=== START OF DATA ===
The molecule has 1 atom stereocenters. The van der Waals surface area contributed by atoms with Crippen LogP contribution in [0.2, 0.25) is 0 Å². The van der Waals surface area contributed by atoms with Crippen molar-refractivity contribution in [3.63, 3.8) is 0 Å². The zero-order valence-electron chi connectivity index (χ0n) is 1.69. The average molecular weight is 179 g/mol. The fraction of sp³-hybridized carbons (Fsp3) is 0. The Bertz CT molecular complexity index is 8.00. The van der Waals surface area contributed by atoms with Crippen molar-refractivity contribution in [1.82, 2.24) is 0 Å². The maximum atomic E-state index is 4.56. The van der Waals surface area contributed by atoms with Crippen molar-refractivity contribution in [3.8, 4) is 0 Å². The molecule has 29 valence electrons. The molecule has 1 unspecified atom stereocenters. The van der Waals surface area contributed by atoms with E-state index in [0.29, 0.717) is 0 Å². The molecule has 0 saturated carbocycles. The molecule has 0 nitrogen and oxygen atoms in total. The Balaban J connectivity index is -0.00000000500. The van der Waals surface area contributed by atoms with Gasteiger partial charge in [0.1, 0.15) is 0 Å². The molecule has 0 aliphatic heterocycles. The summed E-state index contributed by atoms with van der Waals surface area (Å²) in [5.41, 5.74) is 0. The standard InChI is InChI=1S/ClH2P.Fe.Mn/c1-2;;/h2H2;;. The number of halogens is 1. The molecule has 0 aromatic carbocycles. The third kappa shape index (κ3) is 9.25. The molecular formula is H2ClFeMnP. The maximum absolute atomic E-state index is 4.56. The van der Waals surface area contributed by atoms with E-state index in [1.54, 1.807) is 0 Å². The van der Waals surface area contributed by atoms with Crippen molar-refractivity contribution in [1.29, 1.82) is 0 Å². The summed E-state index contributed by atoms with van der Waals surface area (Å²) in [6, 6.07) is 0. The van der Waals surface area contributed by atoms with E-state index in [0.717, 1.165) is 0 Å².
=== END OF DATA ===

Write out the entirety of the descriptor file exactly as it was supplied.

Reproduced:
The molecule has 1 atom stereocenters. The van der Waals surface area contributed by atoms with Crippen LogP contribution in [0.2, 0.25) is 0 Å². The van der Waals surface area contributed by atoms with Crippen molar-refractivity contribution in [3.63, 3.8) is 0 Å². The zero-order valence-electron chi connectivity index (χ0n) is 1.69. The average molecular weight is 179 g/mol. The fraction of sp³-hybridized carbons (Fsp3) is 0. The Bertz CT molecular complexity index is 8.00. The van der Waals surface area contributed by atoms with Crippen molar-refractivity contribution in [1.82, 2.24) is 0 Å². The maximum atomic E-state index is 4.56. The van der Waals surface area contributed by atoms with Crippen molar-refractivity contribution in [3.8, 4) is 0 Å². The molecule has 29 valence electrons. The molecule has 1 unspecified atom stereocenters. The van der Waals surface area contributed by atoms with E-state index in [0.29, 0.717) is 0 Å². The molecule has 0 saturated carbocycles. The molecule has 0 nitrogen and oxygen atoms in total. The Balaban J connectivity index is -0.00000000500. The van der Waals surface area contributed by atoms with Gasteiger partial charge in [0.1, 0.15) is 0 Å². The molecule has 0 aliphatic heterocycles. The summed E-state index contributed by atoms with van der Waals surface area (Å²) in [5.41, 5.74) is 0. The standard InChI is InChI=1S/ClH2P.Fe.Mn/c1-2;;/h2H2;;. The number of halogens is 1. The molecule has 0 aromatic carbocycles. The third kappa shape index (κ3) is 9.25. The molecular formula is H2ClFeMnP. The maximum absolute atomic E-state index is 4.56. The van der Waals surface area contributed by atoms with E-state index in [1.54, 1.807) is 0 Å². The van der Waals surface area contributed by atoms with Crippen molar-refractivity contribution in [1.29, 1.82) is 0 Å². The summed E-state index contributed by atoms with van der Waals surface area (Å²) in [6, 6.07) is 0. The van der Waals surface area contributed by atoms with E-state index in [0.717, 1.165) is 0 Å².